I started the new year with a fresh walk on the beach (with my dog). The view was quite dramatic. Let's hope this new year won't be like that... Or maybe it should be.
I did make an decision though. From that moment on I would mainly focus on painting. As interesting as other projects were (such as graphic novels, set designs or other designs), the mere fact that they were interesting was the danger of them and a huge distraction from the work that really mattered to me.
The basis of all my work over the past 37 years has always been the silhouette. Amazing how versatile this concept has been for me.
I used traditional historical subjects such as portraits, nudes and landscapes, I used them because it helps me focus on (the) painting itself.
For me the How in painting was much more important than the What.
Overflowing into the new year, I finished the last of the portrait series.
Black Carmine (Oil & glaze medium on canvas, 100 x 140 cm, 2022).
What made this series slightly different from the previous ones was the painted rough outline as well as the four sides. The idea behind this was that a painting was also an object.
I even painted a self-portrait, not something I did regularly. I probably wanted to prove that all these works were real portraits. (For those who know me, judge for yourself.)
Self Portrait (Oil & glaze medium on canvas, 80 x 100 cm, 2022).
I also made a few landscapes, but with a twist. Tunnel was a "portrait" of a work I made in 2021. This time, however, not only with a roughly painted outline and sides, but a painting of a painting, both to make the viewer aware of the fact that a painting is both a 2 and a 3 dimensional object.
Tunnel (Oil & glaze medium on canvas, 120 x 150 cm, 2022).
Every new year (it seems) I tended to do a series of fur paintings. These were an intricate part of my body of work and gave me the chance to ask different questions to get new answers.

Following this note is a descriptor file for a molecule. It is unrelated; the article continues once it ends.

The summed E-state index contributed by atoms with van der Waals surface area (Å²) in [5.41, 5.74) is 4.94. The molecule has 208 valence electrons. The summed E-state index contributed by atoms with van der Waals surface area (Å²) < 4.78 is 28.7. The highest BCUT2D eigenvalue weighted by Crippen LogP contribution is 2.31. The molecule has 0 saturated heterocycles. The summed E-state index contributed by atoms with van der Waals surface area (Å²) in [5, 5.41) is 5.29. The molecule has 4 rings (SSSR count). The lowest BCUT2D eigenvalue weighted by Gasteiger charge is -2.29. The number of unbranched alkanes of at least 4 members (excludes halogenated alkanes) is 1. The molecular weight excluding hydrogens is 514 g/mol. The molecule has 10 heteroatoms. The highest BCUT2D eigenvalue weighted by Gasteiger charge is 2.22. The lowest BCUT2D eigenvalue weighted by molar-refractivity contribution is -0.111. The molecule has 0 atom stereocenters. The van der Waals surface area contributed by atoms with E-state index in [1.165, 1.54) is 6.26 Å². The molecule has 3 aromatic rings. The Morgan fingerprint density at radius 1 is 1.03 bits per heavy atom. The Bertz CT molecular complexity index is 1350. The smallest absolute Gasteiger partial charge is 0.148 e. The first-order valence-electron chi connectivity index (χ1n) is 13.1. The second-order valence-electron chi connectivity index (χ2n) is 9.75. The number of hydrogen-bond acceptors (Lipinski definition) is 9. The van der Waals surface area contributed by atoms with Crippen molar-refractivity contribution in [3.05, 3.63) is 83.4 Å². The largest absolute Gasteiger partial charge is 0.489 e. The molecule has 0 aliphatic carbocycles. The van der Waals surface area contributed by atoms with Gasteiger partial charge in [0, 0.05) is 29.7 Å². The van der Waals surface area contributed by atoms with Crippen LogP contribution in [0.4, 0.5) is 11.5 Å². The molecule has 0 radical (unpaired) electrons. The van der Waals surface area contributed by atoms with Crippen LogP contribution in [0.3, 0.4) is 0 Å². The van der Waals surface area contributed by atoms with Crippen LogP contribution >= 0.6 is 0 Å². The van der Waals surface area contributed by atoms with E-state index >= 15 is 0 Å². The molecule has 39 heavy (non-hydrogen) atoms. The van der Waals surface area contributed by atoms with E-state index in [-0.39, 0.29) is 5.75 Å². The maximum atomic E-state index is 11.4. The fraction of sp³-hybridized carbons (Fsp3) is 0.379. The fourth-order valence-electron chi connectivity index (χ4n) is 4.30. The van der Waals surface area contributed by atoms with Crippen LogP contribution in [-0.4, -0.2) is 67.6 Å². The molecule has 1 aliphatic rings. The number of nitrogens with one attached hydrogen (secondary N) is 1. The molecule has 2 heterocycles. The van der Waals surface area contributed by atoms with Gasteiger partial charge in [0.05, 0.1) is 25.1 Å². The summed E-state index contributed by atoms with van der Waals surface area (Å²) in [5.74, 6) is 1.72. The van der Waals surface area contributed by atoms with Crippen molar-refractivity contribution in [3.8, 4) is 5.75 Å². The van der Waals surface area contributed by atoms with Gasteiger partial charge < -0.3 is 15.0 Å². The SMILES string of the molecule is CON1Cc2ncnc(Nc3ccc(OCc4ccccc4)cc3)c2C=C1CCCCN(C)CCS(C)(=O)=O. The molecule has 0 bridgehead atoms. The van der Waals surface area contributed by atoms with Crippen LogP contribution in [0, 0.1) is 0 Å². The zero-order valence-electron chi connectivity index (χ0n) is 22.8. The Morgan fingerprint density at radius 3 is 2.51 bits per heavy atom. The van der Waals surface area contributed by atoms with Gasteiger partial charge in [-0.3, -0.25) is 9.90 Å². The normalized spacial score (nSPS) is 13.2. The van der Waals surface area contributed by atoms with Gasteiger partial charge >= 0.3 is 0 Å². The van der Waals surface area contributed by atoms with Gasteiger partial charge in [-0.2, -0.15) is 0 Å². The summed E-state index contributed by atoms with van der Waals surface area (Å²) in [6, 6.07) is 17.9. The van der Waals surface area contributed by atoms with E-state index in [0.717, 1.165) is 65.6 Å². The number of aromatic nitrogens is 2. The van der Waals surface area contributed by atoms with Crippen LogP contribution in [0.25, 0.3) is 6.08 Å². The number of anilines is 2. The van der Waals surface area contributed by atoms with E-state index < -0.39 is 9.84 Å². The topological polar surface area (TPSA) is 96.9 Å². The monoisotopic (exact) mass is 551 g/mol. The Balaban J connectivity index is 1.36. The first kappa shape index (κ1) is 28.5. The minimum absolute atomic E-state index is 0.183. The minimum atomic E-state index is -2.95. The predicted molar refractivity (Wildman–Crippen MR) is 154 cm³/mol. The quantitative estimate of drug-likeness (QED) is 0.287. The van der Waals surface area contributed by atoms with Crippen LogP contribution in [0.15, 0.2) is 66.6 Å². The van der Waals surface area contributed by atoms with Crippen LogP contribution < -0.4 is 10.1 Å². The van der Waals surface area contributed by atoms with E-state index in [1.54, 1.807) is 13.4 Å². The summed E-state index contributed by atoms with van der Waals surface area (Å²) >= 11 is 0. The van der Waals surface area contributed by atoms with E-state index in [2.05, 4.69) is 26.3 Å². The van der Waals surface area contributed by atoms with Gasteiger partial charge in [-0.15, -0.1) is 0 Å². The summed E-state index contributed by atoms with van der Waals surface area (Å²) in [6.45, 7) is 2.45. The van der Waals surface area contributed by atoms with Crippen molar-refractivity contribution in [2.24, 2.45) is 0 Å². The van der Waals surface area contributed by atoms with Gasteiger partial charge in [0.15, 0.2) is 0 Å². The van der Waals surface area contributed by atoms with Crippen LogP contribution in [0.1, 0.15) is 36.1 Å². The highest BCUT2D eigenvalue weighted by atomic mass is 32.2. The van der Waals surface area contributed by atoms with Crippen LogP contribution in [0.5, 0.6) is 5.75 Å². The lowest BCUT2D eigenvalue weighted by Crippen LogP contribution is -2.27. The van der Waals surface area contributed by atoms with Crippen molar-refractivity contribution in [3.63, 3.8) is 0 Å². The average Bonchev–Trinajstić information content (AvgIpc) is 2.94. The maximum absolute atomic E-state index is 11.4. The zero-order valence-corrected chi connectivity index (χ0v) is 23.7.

The fur portrait series could also easily be a fairy tale, which was a different kind of reality for me.
Little Red Riding Hood (Oil & glaze medium on artificial fur, 175 x 190 cm, 2022).
But most of the fur paintings were after real scenes or at least inspired by reality.
Roadside (Oil & glaze medium on artificial fur, 148 x 170 cm, 2022).
Like this painting where I tried to evoke a forest after a fire.
Afterglow (Oil & glaze medium on artificial fur, 160 x 185 cm).
The last series (of the fur paintings) was the black series. These paintings were all monochromatic, at least in the sense that the top layer of color was black, regardless of the underlying colors, which still shimmered through the black. In this case turquoise.
The Forest (Oil & glaze medium on artificial fur, 136 x 170 cm).
Golden Cut was a bit of a one-off. It was entirely based on the golden ratio and was (for the time being) the last work in this series.
Golden Cut (Acrylic & gold paint on artificial fur, 104 x 168 cm, 2022).
These were a series of paintings that attempted to capture the individuality of landscapes.
Around Tongeren (originally called Atuatuca), where I was born, there used to be a lot of cornfields. That's probably why this image pops up all the time in my work.
I decided to paint on a black background. It made the color appear deeper.
Before starting a new painting, I worked it out in my head (or on paper/iPad) as much as possible. Then when I did the actual painting, I was able to zoom in on the details where the real action takes place without losing the overall concept. It could yield interesting details. This was the real reason I painted in the first place.